"That venue probably adds about seventy-five percent to the value of
the case," he said. "You’ve got an injured Hispanic client, you’ve got
a completely Hispanic jury, and you’ve got an Hispanic judge. All
right. That’s how it is."
In other parts of Texas, Buzbee went on, a plaintiff may have the
burden of showing "here’s what the company did wrong, all right? But
when you’re in Starr County, traditionally, you need to just show that
the guy was working, and he was hurt. And that’s the hurdle: Just prove
that he wasn’t hurt at Wal-Mart, buying something on his off time, and
traditionally, you win those cases."
Buzbee’s words were caught on tape. Need I tell you the rest of the story? Buzbee, of course, is suing. I wonder where he will bring the case?
Thanks to Ted Frank at Overlawyered for the pointer.
“Everyone seems to have a pre-programmed “set point” for happiness — a level of happiness they’re genetically programmed for, and to which they’ll always tend to return. There isn’t much that can be done to change this set point.
Genetics and inheritance seem to be responsible for as much as half your tendency towards happiness or unhappiness.
Even huge positive changes in a person’s life — getting married, winning the lottery — only affect happiness levels for about six months.
The rich are certainly happier than the abject poor. But for most people, more money doesn’t tend to lead to much additional happiness, at least once basic material needs have been met.
Three of the hardest things to cope with emotionally are widowhood (or widowerhood), longterm unemployment, and caring for a sick loved one.
The best way to deal with a case of severe, long-lasting unhappiness is to take a mood-boosting pill. In many cases, a six-month course of treatment will effectively jolt the depressed person out of his or her rut.
Pursuing sex and status don’t make people happy. They’re things that we, being human, do — but they don’t necessarily lead to happiness. [TC: What if they conducted these happiness surveys *during* the act?]
People who are forever chasing after happiness — who crave blasts of euphoria — tend to be much less happy than people who are willing to let life (and their moods) take their own course.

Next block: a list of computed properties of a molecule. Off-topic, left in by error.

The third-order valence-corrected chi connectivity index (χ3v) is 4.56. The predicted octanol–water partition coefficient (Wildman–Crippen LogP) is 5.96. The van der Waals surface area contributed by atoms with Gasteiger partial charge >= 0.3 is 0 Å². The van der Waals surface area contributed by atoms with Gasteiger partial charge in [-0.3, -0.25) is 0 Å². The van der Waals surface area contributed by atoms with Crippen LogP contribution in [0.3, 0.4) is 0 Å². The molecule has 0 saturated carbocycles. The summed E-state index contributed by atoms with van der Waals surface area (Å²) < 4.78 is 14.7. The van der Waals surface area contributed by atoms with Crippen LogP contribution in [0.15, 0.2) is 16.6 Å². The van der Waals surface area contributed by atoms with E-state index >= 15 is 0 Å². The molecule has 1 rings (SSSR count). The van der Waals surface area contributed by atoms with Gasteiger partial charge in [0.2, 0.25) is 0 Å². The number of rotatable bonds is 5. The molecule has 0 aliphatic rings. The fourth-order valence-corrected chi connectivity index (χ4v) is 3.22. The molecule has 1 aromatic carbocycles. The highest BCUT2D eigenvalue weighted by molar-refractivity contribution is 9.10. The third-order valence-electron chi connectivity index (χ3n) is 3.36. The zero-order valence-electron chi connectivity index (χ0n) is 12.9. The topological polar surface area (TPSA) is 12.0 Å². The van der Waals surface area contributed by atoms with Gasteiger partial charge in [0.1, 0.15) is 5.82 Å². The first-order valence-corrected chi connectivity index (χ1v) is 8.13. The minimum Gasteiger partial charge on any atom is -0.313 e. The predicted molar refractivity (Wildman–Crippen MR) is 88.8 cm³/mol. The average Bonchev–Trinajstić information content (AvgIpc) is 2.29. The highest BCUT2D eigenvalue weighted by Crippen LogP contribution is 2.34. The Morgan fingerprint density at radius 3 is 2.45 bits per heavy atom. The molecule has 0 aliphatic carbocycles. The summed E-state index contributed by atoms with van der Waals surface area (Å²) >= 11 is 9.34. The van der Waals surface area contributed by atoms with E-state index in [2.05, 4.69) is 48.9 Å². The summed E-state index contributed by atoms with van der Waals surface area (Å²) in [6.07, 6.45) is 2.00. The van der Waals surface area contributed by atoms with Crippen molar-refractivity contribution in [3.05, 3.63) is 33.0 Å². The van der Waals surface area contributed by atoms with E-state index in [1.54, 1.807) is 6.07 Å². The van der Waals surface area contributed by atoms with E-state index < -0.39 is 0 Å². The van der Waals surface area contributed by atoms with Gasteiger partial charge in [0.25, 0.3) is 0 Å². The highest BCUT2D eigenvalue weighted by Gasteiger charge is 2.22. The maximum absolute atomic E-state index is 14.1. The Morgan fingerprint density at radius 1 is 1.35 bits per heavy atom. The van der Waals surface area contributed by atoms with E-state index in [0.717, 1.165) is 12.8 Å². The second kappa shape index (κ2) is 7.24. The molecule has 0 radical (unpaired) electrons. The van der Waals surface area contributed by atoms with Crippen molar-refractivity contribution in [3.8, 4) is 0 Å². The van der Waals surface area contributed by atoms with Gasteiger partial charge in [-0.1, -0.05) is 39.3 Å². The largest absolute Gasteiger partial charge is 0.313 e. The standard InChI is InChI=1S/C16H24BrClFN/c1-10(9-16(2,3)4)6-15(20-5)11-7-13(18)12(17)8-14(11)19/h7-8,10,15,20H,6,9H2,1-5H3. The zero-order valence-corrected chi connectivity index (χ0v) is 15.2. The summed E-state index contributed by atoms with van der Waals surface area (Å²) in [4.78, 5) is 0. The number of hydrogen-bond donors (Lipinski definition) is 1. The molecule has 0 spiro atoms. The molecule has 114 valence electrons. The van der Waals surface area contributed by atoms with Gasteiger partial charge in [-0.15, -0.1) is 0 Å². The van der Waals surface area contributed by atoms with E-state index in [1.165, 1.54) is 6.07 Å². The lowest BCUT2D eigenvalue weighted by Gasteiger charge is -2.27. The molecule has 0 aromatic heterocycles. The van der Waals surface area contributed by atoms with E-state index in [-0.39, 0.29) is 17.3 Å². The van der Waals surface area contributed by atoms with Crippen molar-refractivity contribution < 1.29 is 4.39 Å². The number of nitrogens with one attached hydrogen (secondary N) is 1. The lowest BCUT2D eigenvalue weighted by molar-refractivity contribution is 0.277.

Some tips for being happy:
If your job isn’t especially rewarding, pursue a hobby you love, one that delivers experiences of “flow.”
Don’t focus too much on making money and buying things.
Maintain a wide variety of friendships, and don’t spend too much time alone.
Cultivate gratitude and forgiveness, including forgiveness towards yourself.
Don’t try to feel great all the time — that’s not the way life works.”
My take: The conventional (academic) wisdom underrates money, status, sex, and marriage. [Could it be that academics do not always get these goods, and thus hope to manage their expectations and feel better about their failures?] As pure “ends in themselves,” they can be a mixed bag. But if you can pursue them in a meaningful way, enjoy the process, and meet with relative success…well…you won’t forget Oscar Wilde: “The only thing worse than being famous is not being famous,” etc.
Here is Michael’s full post, replete with useful happiness links at the end.
Richard Branson and Al Gore announced today a $25 million prize for the best way to remove significant amounts of carbon dioxide from the atmosphere.
Prizes can draw on dispersed knowledge to produce solutions that were unlikely to have been foreseen in advance. Open source software has a similar advantage – with enough eyes all bugs are shallow.
I think prizes are becoming more common not because people have suddenly learned of their advantages but because the internet has magnified their advantages. A prize today can at low-cost attract and draw from a much larger pool of contestants than in the past. The rise of open source software and the rise of prizes are thus similar responses to the same improvement in communications technology.
Thanks to Lance at A Second Hand Conjecture for the pointer.
In May I wrote about the stunning ruling by the DC Circuit Court of Appeals that dying patients have
a due process right to access drugs once they have been through
FDA approved safety trials. (See the link for some amazing quotes from the ruling.) The case is now on appeal and possibly headed to the Supreme Court and I am thrilled to have a role.
I am one of the authors of an Amici Curiae brief, a friend of the court brief. The DC Circuit Court of Appeals made it’s ruling based on the right to control one’s own body:
A right of control over one’s body has deep roots in the common law. The
venerable commentator on the common law William Blackstone wrote that the right